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September 1963

Ocular Findings in a Patient With 13-15 Trisomy

Author Affiliations

From the Hospital of the University of Pennsylvania, Philadelphia General Hospital, Children's Hospital of Philadelphia, and the Veterans Administration Hospital of Philadelphia.

Arch Ophthalmol. 1963;70(3):372-375. doi:10.1001/archopht.1963.00960050374018

This paper describes the clinical and pathologic findings in the eyes of a patient with 13-15 trisomy. These findings are compared with those previously reported with this syndrome. Fourteen patients have been described in the literature.1-14 Twelve1-11 showed ocular anomalies, but the findings were described in adequate detail in only ten.1-9 Although the incidence of ocular defects is high, apparently none is sufficiently consistent to be characteristic.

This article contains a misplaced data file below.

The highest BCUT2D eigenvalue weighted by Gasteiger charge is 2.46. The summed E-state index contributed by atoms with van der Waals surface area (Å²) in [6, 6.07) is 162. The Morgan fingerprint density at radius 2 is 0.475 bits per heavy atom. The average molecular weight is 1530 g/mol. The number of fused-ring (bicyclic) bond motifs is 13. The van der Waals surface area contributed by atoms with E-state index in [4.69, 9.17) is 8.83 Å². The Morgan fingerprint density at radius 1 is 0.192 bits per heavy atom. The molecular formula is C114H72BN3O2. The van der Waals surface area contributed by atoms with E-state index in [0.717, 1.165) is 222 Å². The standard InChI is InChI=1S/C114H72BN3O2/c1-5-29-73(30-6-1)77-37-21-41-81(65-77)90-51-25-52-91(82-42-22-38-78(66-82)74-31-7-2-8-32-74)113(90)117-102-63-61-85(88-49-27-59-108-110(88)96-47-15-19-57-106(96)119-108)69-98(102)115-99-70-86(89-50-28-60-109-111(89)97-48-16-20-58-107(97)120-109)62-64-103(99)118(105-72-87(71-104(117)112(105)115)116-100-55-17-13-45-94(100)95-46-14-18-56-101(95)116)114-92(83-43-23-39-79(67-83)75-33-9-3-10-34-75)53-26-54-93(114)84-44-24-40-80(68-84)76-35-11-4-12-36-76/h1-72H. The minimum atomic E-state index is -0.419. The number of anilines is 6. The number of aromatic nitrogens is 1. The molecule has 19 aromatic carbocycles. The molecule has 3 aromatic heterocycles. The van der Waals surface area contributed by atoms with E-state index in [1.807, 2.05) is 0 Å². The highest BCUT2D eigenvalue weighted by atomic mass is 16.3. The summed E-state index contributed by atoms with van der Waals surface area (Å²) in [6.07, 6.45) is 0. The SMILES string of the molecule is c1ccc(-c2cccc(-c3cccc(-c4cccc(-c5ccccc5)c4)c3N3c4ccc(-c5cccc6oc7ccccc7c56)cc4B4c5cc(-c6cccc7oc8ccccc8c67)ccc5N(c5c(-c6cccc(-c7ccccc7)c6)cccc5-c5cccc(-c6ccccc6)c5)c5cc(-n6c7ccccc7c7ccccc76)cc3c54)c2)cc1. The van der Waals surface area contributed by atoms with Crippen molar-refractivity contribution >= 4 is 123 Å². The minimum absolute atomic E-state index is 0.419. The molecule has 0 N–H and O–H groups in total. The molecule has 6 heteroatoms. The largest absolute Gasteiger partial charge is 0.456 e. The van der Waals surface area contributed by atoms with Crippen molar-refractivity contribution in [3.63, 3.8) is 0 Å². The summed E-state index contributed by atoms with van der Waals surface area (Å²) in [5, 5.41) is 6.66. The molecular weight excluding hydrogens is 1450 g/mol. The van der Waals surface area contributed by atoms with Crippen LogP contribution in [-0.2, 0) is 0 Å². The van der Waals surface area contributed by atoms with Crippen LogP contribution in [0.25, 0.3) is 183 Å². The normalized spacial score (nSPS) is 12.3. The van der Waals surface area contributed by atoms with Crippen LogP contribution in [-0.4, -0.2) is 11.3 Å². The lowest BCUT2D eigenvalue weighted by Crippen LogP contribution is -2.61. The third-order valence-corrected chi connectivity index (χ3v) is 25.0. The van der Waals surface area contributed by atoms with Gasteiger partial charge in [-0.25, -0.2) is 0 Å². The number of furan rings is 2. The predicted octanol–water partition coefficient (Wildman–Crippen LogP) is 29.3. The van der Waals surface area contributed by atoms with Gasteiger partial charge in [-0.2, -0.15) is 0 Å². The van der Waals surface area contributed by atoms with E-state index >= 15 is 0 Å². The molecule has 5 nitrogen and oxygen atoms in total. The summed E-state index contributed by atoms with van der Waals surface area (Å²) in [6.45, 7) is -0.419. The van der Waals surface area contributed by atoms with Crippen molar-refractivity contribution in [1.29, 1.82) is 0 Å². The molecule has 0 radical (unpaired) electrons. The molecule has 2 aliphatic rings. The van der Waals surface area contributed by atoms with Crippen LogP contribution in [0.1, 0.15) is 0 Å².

The trisomy 13-15 syndrome results from the presence of an extra autosomal chromosome of the 13-15, or D group.15,16 Some or all of the following congenital anomalies are present. These are mental retardation, deafness, heart defects, hemangiomata, cleft lip, cleft palate, motor seizures, low-set ears, polydactyly, horizontal palmer creases, and ocular defects. Two other autosomal trisomies, which have been recognized, are the 17-18 trisomy and the 21 trisomy (mongolism). Each has its own rather characteristic associated clinical syndrome. Ocular

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